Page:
May 2022

IZA DP No. 15325: Days of Work over a Half Century: The Rise of the Four-Day Week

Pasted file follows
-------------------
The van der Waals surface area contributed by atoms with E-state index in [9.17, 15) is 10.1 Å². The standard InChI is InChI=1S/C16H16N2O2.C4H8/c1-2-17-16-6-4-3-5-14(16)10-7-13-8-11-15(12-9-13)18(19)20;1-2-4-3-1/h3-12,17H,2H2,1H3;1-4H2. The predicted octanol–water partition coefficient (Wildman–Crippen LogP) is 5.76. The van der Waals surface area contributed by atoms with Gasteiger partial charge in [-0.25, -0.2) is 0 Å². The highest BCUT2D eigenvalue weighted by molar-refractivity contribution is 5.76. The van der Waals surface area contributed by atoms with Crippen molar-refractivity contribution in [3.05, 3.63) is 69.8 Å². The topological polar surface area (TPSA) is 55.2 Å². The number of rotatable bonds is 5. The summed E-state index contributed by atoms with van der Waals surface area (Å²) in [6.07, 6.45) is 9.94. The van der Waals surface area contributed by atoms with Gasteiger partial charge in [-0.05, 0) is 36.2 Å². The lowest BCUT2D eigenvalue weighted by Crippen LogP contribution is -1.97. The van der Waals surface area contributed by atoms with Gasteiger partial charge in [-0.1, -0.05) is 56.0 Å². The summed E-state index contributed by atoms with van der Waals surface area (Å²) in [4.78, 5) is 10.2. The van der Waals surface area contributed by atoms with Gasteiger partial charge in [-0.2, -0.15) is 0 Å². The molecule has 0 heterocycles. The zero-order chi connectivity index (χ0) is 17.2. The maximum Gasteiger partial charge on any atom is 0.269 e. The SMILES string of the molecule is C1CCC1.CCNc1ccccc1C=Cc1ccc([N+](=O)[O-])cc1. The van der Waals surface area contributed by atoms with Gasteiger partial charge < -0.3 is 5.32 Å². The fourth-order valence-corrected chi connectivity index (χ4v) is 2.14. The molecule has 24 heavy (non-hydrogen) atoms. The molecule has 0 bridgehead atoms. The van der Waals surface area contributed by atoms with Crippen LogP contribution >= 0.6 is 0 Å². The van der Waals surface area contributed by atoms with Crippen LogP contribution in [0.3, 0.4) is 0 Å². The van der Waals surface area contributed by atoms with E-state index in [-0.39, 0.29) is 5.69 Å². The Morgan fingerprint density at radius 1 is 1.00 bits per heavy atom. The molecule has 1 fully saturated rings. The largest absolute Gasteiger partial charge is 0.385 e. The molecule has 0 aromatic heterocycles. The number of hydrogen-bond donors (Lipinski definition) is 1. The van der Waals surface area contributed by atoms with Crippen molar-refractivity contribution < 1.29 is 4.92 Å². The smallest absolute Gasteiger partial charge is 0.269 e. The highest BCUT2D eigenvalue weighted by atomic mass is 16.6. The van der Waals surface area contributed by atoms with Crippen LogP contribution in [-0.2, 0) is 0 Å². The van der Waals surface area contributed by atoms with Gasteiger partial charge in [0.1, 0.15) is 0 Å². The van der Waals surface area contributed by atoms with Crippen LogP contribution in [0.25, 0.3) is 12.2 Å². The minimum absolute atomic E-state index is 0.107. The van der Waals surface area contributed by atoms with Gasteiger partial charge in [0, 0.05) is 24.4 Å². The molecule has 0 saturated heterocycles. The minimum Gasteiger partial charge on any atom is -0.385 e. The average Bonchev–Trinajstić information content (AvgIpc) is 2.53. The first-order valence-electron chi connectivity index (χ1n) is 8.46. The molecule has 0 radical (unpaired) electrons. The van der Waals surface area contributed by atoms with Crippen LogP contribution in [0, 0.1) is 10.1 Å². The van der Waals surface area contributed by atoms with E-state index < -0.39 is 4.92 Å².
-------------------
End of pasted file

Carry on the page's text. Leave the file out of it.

We examine work patterns in the U.S. from 1973-2018, with the novel focus on days per week, using intermittent CPS samples and one ATUS sample. Among full-time workers the incidence of four-day work tripled, with 8 million additional four-day workers. Similar growth occurred in the Netherlands, Germany, and South Korea. The rise was not due to changes in demographics or industrial structure. Such schedules are more common among less educated, younger, and white non-Hispanic workers, men, natives, and people with young children; police and firefighters, health-care, and restaurant workers. Based on an equilibrium model, we show that they result more from workers’ preferences and/or daily fixed costs of working than production costs. We verify the implication that the wage penalty for four-day work is greater where such work is more prevalent, and we show that the penalty has diminished over time.